We go into boogie mode for "Jemima Surrender" - a top-notch chugger with the group sounding like they're enjoying themselves while discovering a special chemistry ("I'll bring over my Fender and play all night for you..."). But the biggies are the two finishers - Rick Danko sings "The Unfaithful Servant" where "that train is comin'..." and the malevolent "King Harvest (Has Surely Come)" is handled by Richard Manuel. There's even traces of Little Feat's funky sound in its 1969 grooves. The extra tracks provide a fabulous insight into the recording process - beginning with a real find - an outtake called "Get Up Jake" considered at the time as one too many for the album - its great. Listening to a string of Alternate Takes of songs you've known for decades is a strange and exhilarating experience - the acoustic "Dixie" is unbelievably intimate with its false starts and great sound. A keyboard-funky "Up On Cripple Creek" follows - but the real prize has to be another version of "Whispering Pines" which is just as achingly beautiful as the finished cut (even when it breaks down mid-take because of a `squeaky chair'). The loose guitar jam of "King Harvest" feels like eavesdropping on "union man" Americana. Wicked...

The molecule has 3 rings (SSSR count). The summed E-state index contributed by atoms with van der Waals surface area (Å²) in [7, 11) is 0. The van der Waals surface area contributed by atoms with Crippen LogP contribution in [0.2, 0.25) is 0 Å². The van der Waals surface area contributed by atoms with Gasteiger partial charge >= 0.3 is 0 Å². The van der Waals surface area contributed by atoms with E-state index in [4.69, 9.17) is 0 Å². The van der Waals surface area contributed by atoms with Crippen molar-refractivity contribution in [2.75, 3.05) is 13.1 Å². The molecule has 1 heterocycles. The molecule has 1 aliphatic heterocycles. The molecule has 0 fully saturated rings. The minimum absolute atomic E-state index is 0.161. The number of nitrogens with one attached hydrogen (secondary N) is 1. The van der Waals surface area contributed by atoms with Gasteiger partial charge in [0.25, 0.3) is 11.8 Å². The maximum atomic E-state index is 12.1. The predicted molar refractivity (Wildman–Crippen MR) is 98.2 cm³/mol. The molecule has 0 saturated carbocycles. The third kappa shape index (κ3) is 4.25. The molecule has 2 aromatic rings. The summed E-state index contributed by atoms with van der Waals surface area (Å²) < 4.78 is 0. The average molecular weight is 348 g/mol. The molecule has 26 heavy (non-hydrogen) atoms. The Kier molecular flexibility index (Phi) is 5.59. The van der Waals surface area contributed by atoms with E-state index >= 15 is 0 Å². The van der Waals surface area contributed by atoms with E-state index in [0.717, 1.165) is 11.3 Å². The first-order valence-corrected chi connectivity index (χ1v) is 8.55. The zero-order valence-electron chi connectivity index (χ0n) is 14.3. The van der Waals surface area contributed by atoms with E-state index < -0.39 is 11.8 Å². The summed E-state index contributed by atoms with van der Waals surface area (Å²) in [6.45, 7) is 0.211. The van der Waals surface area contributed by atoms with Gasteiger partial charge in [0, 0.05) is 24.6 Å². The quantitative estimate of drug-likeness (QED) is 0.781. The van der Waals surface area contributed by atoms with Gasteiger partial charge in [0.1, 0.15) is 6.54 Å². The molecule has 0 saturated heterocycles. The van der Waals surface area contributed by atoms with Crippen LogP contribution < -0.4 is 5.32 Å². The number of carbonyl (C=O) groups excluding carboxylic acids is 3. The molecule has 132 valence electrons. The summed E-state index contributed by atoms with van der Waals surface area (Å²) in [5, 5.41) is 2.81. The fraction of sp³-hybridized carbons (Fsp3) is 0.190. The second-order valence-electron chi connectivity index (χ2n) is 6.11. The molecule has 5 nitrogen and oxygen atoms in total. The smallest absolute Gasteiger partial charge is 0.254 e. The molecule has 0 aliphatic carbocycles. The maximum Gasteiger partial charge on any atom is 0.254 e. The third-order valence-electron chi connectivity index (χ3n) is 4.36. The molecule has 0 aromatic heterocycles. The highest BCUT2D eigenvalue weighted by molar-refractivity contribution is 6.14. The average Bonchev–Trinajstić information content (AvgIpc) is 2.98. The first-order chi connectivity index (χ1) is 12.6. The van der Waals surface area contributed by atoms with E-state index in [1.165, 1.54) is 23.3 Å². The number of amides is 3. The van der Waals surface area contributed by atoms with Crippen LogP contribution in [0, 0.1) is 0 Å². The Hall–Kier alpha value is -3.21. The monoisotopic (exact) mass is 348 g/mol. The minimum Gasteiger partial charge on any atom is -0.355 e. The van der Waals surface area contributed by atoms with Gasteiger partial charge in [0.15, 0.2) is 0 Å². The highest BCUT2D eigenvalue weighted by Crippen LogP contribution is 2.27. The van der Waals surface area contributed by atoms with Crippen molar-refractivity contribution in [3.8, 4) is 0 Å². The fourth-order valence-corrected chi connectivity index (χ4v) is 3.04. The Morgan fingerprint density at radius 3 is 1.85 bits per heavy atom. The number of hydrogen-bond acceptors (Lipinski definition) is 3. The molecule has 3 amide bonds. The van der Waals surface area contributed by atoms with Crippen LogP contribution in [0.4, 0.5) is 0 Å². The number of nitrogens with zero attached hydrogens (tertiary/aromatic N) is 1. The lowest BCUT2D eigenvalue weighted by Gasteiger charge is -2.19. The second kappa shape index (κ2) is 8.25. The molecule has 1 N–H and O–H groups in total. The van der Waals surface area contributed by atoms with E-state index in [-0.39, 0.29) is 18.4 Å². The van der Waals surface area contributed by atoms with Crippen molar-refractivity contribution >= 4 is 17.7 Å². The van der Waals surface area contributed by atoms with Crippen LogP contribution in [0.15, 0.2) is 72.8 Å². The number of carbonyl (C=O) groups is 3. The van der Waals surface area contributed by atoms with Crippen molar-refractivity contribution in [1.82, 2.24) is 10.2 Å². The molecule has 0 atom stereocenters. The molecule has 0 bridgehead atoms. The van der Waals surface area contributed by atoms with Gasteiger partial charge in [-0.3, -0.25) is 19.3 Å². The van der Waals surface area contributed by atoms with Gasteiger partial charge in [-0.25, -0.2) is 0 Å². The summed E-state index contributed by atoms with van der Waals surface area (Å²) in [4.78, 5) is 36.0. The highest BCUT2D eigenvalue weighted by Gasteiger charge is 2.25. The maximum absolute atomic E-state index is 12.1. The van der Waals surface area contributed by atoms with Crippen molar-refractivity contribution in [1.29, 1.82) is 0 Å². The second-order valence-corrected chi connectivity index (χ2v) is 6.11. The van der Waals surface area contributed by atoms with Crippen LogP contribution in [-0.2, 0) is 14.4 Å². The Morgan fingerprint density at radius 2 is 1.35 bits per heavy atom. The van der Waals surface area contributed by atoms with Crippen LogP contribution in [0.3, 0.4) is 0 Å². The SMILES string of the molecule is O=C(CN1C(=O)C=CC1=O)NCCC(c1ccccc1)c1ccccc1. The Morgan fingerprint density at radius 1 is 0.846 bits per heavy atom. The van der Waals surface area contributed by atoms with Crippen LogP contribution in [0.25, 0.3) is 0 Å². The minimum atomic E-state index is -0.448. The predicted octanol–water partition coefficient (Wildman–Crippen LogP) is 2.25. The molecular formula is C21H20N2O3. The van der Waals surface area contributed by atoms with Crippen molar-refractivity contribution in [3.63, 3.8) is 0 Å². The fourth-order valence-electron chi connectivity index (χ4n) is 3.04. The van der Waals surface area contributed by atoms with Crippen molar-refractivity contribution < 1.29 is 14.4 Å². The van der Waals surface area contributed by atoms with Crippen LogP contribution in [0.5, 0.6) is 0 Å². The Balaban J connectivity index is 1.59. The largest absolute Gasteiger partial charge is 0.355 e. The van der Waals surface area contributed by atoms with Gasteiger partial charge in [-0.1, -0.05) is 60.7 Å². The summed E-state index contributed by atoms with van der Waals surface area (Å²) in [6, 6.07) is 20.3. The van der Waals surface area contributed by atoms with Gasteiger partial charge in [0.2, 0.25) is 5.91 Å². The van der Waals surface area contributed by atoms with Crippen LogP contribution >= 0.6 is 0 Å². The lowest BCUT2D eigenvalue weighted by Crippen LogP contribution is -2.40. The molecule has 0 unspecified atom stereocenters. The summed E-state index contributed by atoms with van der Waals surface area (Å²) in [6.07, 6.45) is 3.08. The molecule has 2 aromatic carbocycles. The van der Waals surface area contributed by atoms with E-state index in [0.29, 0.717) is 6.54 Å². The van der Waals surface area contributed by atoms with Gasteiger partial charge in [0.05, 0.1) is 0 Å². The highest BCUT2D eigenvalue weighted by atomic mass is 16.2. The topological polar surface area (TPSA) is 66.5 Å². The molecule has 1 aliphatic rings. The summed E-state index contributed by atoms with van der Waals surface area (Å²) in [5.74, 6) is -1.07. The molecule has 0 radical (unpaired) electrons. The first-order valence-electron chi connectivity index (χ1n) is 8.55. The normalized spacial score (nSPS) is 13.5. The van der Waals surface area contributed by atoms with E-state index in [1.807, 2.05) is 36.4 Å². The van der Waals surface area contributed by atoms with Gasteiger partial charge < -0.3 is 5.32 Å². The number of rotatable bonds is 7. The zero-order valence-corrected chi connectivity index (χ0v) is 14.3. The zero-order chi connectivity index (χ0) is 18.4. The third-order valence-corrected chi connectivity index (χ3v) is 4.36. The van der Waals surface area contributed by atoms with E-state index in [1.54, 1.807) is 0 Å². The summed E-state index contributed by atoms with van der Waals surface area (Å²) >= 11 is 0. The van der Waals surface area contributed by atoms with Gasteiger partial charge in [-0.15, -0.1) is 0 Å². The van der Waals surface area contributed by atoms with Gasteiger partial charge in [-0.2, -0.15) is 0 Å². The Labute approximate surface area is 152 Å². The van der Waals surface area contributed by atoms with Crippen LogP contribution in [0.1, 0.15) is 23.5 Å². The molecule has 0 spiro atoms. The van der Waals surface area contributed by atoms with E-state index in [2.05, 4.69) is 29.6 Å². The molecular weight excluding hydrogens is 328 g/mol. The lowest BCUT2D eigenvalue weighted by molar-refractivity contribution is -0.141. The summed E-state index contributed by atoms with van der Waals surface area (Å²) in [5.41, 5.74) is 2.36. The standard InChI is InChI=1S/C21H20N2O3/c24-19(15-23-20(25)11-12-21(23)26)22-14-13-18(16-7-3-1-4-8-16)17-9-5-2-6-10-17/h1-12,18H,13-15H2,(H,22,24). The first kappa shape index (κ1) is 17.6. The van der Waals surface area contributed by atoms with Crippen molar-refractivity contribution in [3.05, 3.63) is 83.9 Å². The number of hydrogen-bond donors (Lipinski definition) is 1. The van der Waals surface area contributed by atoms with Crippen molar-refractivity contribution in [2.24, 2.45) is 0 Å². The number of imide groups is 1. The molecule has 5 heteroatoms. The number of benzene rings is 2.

Dirt cheap from most online retailers - this is one of those occasions where you don't have to pay through the CD nose to get that great combo of top music and quality sound. And if ever a group deserved such a sweet outcome - then The Band are it...
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on 8 July 2015
Resembling a bunch of outlaws from the Wild West on the front cover this was The Bands second album following 1968's Music from Big Pink and what a masterpiece it is too.Most bands would be happy to have one maybe two good vocalists but The Band had four for as well as Robbie Robertson and Rick Danko you also had Richard Manuel and Levon Helm handling vocal duties not to mention their incredible musical prowess(was there any instrument they couldn't play?!) Kicking off with the jaunty Across the Great Divide we get Rag Mama Rag,The Night They drove Old Dixie Down,Upon Cripple Creek,Unfaithful Servant,King Harvest will surely come-all brilliant songs which hark back to America during The Civil War and which probably explains the monochrome front cover.An incredible record from an amazing bunch of musicians.And i almost forgot to mention the sterling work of Garth Hudson.